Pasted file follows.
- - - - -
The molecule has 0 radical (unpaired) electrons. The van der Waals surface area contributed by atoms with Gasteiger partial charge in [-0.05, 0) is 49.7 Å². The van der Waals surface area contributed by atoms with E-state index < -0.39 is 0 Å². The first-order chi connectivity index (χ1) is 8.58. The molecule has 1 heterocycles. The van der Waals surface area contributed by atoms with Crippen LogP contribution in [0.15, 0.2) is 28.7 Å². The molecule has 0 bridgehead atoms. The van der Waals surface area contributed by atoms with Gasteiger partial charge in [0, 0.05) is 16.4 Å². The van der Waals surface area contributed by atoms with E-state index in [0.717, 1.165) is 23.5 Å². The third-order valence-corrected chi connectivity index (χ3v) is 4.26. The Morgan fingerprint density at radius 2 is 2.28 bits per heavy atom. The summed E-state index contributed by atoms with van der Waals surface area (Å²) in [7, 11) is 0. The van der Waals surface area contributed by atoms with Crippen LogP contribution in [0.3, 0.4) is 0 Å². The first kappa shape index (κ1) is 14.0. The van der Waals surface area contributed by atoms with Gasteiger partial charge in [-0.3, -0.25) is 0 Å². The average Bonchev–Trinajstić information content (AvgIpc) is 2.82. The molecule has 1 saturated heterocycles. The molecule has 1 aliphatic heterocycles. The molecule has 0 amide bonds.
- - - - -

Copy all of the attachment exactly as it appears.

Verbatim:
The molecule has 0 radical (unpaired) electrons. The van der Waals surface area contributed by atoms with Gasteiger partial charge in [-0.05, 0) is 49.7 Å². The van der Waals surface area contributed by atoms with E-state index < -0.39 is 0 Å². The first-order chi connectivity index (χ1) is 8.58. The molecule has 1 heterocycles. The van der Waals surface area contributed by atoms with Crippen LogP contribution in [0.15, 0.2) is 28.7 Å². The molecule has 0 bridgehead atoms. The van der Waals surface area contributed by atoms with Gasteiger partial charge in [0, 0.05) is 16.4 Å². The van der Waals surface area contributed by atoms with E-state index in [0.717, 1.165) is 23.5 Å². The third-order valence-corrected chi connectivity index (χ3v) is 4.26. The Morgan fingerprint density at radius 2 is 2.28 bits per heavy atom. The summed E-state index contributed by atoms with van der Waals surface area (Å²) in [7, 11) is 0. The van der Waals surface area contributed by atoms with Crippen LogP contribution in [0.3, 0.4) is 0 Å². The first kappa shape index (κ1) is 14.0. The van der Waals surface area contributed by atoms with Gasteiger partial charge in [-0.3, -0.25) is 0 Å². The average Bonchev–Trinajstić information content (AvgIpc) is 2.82. The molecule has 1 saturated heterocycles. The molecule has 1 aliphatic heterocycles. The molecule has 0 amide bonds.